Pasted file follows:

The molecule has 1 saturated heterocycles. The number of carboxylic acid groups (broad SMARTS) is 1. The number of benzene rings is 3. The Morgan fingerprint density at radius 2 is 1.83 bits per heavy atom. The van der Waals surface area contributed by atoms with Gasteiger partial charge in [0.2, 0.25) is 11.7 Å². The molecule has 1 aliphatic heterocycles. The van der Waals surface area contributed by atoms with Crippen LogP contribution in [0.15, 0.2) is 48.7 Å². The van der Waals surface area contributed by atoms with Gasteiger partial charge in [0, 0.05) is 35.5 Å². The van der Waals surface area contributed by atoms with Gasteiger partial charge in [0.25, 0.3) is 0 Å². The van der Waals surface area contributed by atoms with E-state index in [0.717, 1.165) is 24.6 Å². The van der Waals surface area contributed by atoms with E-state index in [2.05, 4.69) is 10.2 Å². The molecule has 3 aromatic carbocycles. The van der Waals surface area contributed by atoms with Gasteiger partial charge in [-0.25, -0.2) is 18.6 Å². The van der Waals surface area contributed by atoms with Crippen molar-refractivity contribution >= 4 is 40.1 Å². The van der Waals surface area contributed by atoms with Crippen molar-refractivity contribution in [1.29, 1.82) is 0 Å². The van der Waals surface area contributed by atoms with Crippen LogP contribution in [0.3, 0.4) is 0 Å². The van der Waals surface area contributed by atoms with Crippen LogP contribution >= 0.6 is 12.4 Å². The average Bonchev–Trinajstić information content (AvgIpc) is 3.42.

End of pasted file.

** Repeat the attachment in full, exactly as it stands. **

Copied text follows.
The molecule has 1 saturated heterocycles. The number of carboxylic acid groups (broad SMARTS) is 1. The number of benzene rings is 3. The Morgan fingerprint density at radius 2 is 1.83 bits per heavy atom. The van der Waals surface area contributed by atoms with Gasteiger partial charge in [0.2, 0.25) is 11.7 Å². The molecule has 1 aliphatic heterocycles. The van der Waals surface area contributed by atoms with Crippen LogP contribution in [0.15, 0.2) is 48.7 Å². The van der Waals surface area contributed by atoms with Gasteiger partial charge in [0, 0.05) is 35.5 Å². The van der Waals surface area contributed by atoms with Gasteiger partial charge in [0.25, 0.3) is 0 Å². The van der Waals surface area contributed by atoms with E-state index in [0.717, 1.165) is 24.6 Å². The van der Waals surface area contributed by atoms with E-state index in [2.05, 4.69) is 10.2 Å². The molecule has 3 aromatic carbocycles. The van der Waals surface area contributed by atoms with Gasteiger partial charge in [-0.25, -0.2) is 18.6 Å². The van der Waals surface area contributed by atoms with Crippen molar-refractivity contribution >= 4 is 40.1 Å². The van der Waals surface area contributed by atoms with Crippen molar-refractivity contribution in [1.29, 1.82) is 0 Å². The van der Waals surface area contributed by atoms with Crippen LogP contribution in [0.3, 0.4) is 0 Å². The van der Waals surface area contributed by atoms with Crippen LogP contribution >= 0.6 is 12.4 Å². The average Bonchev–Trinajstić information content (AvgIpc) is 3.42.